Why Therapy Dogs Are Such An Incredible Help In Combating PTSD



Post traumatic stress disorder (PTSD) is an anxiety disorder that can occur after a person has been exposed to a traumatic event. Typically, the sufferer is assailed by fear, constant awareness of imagined danger, depression, and feelings of anger, powerlessness and loss of control.

Anyone who has gone though a life-threatening event can develop PTSD. These events can include:

•  Combat or military exposure

•  Child sexual or physical abuse

•  Terrorist attacks

•  Physical assault

•  Serious accidents, such as a car wreck

•  Natural disasters

Some of the above mentioned symptoms are natural for most people after any traumatic event. But if the symptoms persist – and worsen – then the sufferer may have PTSD.

The condition is still not very well understood, as many matters related to the brain aren’t, and there is no surefire treatment yet that guarantees 100% recovery.

At best, symptoms are managed with medications and brain therapy, and PTSD patients undergo a variety of rehabilitation programs with the hope that these calming, repetitive activities with soothe the mind and help their return to normal daily life in the near future.


A variety of animal therapies are suggested for PTSD sufferers – like equine therapy – because proximity to living creatures who are non-judgemental, safe and benign brings their guards down and makes them more open to engagement.

Looking after, loving or caring for an animal offers many comforts of companionship without the stress and friction, and studies have shown that PTSD sufferers do make significant progress when they are engaged in some regular activity that involves animals.


As any dog-lover will concede, nothing mends broken feelings and broken hearts, and teach people to love again, hope again as much as the unconditional companionship of a dog.

In any commonplace, negative life situations, humans turn to their pets for solace because there is complete security and constancy in the love they get from them.

In the case of trained psychiatric service dogs, the companionship is even more meaningful because the animal is trained to perform many ancillary caretaking duties.

For example: security enhancement tasks. PTSD sufferers are constantly on guard against outside threat, and a psychiatric service dog is trained to step in and `cover’ when he/she feels that the handler’s apprehension is spiraling out of control. Over time, the handler learns to trust the dog’s instincts and together, they learn to share the responsibility of the stress – and gradually lessen its impact.

Flashbacks and insomnia are two of the most common symptoms of PTSD, and when the handler is in the midst of such an event, the service dog is fully aware of the need to wake the handler and free him/her from the grips of a waking or sleeping nightmare.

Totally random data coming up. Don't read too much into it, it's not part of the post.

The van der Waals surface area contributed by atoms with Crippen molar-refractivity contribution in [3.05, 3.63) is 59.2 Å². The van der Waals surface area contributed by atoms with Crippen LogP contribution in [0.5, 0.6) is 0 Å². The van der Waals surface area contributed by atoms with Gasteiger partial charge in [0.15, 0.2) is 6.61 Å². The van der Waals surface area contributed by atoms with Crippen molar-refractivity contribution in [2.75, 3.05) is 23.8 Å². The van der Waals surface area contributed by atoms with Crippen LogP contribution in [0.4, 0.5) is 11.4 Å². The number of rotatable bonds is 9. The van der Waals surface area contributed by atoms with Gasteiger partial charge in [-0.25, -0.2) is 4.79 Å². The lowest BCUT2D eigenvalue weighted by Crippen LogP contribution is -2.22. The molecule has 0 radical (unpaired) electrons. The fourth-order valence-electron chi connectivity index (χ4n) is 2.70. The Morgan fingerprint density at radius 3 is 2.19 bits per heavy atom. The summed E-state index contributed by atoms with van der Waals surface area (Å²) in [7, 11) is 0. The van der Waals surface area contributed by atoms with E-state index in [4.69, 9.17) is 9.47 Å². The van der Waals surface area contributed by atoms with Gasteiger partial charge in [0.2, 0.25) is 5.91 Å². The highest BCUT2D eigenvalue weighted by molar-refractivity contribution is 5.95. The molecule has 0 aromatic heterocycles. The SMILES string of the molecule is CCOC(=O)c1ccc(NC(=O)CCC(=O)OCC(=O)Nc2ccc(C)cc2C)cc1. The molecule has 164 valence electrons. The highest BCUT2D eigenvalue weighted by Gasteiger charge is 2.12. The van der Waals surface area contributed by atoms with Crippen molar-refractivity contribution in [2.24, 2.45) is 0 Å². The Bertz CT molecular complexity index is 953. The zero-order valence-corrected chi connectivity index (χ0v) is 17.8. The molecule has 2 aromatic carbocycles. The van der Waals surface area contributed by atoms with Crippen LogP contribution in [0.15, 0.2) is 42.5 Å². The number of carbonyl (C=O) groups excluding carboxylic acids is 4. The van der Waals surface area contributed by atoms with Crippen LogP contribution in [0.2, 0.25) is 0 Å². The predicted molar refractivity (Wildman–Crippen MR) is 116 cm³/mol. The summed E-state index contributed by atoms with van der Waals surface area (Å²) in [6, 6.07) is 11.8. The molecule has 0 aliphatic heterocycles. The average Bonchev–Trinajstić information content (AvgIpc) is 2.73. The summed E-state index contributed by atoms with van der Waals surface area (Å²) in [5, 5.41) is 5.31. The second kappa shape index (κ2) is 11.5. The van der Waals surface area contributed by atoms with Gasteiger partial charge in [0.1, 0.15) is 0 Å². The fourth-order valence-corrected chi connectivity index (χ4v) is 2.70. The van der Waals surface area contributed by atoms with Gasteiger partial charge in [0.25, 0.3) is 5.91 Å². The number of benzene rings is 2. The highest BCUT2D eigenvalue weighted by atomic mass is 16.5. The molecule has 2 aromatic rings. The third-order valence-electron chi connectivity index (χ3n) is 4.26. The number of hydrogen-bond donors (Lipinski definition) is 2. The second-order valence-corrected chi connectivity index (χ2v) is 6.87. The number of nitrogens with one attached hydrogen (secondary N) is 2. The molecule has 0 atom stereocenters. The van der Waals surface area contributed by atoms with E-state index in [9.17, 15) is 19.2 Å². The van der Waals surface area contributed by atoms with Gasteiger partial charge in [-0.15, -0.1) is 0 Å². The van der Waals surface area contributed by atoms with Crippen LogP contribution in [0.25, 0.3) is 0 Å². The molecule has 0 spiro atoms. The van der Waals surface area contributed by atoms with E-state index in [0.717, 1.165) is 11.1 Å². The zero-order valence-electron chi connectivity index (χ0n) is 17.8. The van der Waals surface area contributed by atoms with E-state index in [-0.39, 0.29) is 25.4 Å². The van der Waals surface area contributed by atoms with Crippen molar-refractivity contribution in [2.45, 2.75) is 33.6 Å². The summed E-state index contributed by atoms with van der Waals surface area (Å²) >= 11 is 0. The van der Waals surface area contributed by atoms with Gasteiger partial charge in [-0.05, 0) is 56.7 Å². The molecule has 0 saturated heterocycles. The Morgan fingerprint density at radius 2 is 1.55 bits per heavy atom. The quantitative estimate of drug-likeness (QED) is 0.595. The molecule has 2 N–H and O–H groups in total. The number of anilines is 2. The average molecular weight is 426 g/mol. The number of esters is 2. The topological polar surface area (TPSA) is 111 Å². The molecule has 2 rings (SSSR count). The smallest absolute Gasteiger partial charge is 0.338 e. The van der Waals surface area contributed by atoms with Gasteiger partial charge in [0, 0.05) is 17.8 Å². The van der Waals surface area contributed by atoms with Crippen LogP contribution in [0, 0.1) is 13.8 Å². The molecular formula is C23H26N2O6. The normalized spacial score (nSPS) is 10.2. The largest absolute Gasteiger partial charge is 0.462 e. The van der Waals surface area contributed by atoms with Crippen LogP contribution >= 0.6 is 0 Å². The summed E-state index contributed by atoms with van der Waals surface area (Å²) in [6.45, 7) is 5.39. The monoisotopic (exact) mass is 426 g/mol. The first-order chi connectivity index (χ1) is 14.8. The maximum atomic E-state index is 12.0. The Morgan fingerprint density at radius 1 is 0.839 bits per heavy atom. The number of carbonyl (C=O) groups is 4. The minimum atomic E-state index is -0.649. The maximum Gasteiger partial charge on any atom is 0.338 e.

Typically, a dog trained for PTSD companionship will know the following duties:

•  Alleviate anxiety and provide psycho-emotional grounding by nudging, pawing, and leaning.

•  Assist a person in waking from night terrors and nightmares.

•  Bring medication to a person on command or when alerted to do so by a timer/alarm.

•  Stand in front of, or circle an individual, in crowded areas in order to create personal space in a non-aggressive manner.

•  Lead an individual safely to a building exit when experiencing an anxiety or panic attack.

•  Get help by alerting another person or activate an emergency button or alert system.

Some life-enhancing changeovers that veterans with PTSD attest to after getting a psychiatric therapy dog are:

•  Increased serotonin levels (happy hormones)

•  Lower blood pressure

•  De-intensification of episodes of depression

•  Successfully preventing people from crowding around or rushing up to them, thinking they can help.

Not just the PTSD sufferers themselves, trained therapy dogs are a godsend for the handler’s family too. Fear, worry and stress for their loved one can wreck havoc on personal relationships and family life, and the presence of a trained dog as constant companion is an effective way to lower anxiety on the whole family as such.

According to the US Department Of Veteran Affairs, the number of returned vets with PTSD is staggering:

•  31% of Vietnam veterans

•  10% of Gulf War veterans

•  11% of Afghanistan veterans

•  20% of Iraq veterans

And that is not counting civilians who have fallen prey to the mental affliction on account of horrific life events.

It is nobody’s case that therapy dogs are a solution to this rather complex and barely-understood problem. But there is no doubt either, that dog companions are one of the most effective rehab facilitators, and their contribution has been huge in helping sufferers take their first, tentative steps back on the path to hope and recovery.

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